A tablet for better learning?
p id=”example” class=”noskimwords”>
The talk of the electronic world over the last year or so has been the rise of the tablet computer. Characterised by pared-down simplicity and a deft ability to display text and graphics, tablets are said to be a great option for people who want a simple-to-use e-reader, media sharing platform, or portable games machine.
In addition to their entertainment capabilities, tablets are increasingly being billed as important learning tools for the future. In fact, some schools and universities are already embracing the benefits of tablet technology, with one school in Kent aiming to provide each of its pupils with the device at the start of this academic year.
For many of us, the idea of packing an iPad in a satchel may forever be a foreign concept, but for a generation of children brought up with digital technology, they could be a fine classroom complement to bring learning to life.
At the time of writing, the iPad is seen to be the most popular tablet platform, and is predicted to hold this position in the market for the next few years at least. Here we take a look at some of the learning apps available for it. In addition to a range of apps for young children designed to stimulate language and numeracy abilities through games – for example ABC Animals, or Math Bingo – there are also more specialised experiences for older learners.
Science: Chemists may well enjoy the popular The Elements: A Visual Exploration – which is said to bring the periodic table to life – while Pocket Heart aims to get under the skin of biology students, showing the workings of the organ. Other apps focus on bringing the universe to life, while if you need more in-depth research, there are e-readers for new articles published by scientific journals.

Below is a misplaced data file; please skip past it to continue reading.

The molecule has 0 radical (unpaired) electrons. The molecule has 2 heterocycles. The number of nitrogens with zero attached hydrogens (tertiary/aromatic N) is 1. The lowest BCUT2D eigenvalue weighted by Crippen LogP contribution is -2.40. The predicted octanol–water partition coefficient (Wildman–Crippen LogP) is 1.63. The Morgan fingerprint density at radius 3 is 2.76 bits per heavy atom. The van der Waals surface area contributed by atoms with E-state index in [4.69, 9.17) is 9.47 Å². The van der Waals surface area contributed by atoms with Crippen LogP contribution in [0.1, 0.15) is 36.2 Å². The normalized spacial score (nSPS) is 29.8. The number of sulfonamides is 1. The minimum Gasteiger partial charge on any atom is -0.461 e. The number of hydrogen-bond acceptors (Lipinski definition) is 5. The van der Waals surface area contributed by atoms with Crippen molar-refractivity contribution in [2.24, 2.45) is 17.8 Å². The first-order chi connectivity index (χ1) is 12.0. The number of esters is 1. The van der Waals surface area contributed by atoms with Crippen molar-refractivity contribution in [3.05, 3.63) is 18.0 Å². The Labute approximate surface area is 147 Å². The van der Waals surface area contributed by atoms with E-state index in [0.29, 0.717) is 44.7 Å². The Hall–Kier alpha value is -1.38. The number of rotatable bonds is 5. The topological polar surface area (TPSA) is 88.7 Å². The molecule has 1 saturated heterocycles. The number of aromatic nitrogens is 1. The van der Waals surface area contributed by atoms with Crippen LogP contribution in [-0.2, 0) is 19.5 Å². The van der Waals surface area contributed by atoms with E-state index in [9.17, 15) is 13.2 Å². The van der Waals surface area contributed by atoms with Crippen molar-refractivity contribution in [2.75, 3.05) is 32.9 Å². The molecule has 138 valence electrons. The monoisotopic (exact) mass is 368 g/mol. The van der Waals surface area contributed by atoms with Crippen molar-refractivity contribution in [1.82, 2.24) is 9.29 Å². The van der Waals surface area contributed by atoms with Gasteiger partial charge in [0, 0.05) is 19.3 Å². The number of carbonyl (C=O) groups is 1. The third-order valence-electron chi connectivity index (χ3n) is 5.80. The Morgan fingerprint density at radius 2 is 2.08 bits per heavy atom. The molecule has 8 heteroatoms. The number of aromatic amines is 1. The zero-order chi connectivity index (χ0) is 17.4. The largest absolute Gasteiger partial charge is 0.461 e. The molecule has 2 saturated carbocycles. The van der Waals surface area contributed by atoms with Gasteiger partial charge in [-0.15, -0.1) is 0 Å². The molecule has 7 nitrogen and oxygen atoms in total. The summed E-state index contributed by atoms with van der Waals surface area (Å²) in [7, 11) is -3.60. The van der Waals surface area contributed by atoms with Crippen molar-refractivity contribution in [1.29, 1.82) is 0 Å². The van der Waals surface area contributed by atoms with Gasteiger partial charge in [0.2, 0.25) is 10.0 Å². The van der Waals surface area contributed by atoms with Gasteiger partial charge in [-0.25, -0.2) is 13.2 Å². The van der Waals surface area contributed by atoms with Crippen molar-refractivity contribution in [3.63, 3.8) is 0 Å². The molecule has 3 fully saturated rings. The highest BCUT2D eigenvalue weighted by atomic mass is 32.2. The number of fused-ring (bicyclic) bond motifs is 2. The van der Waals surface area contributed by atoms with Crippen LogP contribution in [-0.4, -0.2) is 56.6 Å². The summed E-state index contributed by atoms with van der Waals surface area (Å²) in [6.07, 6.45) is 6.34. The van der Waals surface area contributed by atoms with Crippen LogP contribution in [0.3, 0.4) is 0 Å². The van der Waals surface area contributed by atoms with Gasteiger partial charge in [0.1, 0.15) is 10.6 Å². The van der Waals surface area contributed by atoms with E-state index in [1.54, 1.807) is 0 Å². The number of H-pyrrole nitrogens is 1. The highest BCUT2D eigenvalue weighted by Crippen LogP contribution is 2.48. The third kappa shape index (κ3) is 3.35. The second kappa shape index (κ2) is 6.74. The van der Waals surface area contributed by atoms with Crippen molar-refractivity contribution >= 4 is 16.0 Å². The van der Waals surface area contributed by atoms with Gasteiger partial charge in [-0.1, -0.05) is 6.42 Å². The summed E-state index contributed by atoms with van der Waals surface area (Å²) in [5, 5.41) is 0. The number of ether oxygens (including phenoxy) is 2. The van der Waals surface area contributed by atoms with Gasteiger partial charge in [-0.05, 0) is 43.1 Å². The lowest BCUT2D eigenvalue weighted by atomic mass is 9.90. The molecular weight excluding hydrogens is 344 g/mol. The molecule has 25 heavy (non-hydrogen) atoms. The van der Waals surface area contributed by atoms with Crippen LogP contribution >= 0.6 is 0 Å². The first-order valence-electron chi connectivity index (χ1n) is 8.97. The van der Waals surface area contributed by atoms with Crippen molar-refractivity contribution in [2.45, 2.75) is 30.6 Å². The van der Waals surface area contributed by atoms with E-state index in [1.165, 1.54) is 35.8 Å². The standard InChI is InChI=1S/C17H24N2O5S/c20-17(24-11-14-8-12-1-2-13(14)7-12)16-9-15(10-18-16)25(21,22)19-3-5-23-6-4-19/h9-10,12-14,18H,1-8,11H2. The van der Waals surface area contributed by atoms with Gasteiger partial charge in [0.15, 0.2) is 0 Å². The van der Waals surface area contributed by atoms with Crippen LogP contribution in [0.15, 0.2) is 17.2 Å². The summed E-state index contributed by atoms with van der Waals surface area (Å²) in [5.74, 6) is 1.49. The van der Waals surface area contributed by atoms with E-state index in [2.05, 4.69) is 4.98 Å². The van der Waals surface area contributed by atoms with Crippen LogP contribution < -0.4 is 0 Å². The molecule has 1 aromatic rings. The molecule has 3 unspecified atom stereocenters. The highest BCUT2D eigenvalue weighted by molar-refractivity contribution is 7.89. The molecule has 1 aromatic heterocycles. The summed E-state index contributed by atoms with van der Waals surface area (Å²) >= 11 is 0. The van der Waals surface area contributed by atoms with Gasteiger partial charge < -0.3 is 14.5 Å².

Literature: One of the main benefits of the tablet is said to be its ability to bring to life things that may usually be considered inaccessible. The Waste Land app is an example of this, with various readings of the famous TS Eliot poem – supported by notes, video commentaries and pictures. Similarly, Shakespeare in Bits: Romeo and Juliet is an interactive study guide which breaks the play down into digestible sections, and includes in depth character biographies and a translation feature which helps explain some of the more obscure words and phrases. There is also an animation of the play voiced by household names such as Michael Sheen and Kate Beckinsale.
History and geography: Another feature of the device is its ability to recreate a world more explicitly than a book can, an example being Virtual History – Roma, which recreates the capital of the Roman World, promising a “‘full immersion’ panoramic experience”. Meanwhile, History: Maps of the World helps provide a context to historical events with high-resolution maps from back in the day.
A tablet computer – whether an iPad or a Google Android-based device – could be a useful learning tool for your child, and could possibly help to broaden their learning experience. But with tablets typically costing from £400, it could be a good idea to do plenty of research in advance before deciding to buy, making sure you get the best price and package for you or your child’s needs. A convenient way to pay could be by credit card, especially if you’ve got a credit card that offers a 0% period on purchases or rewards your spending.
Issued by Sainsbury’s Finance
Sainsbury’s Finance is a trading name of Sainsbury’s Bank plc. All information correct at time of publication, but may be subject to change. Any views or opinions expressed in this article are the responsibility of the author and do not necessarily reflect the views of any part of the Sainsbury’s Group of companies.
Sainsbury’s Finance is a financial services provider engaged in savings accounts and credit cards. It also supplies insurance services in car insurance, life insurance as well as being a provider of travel money services.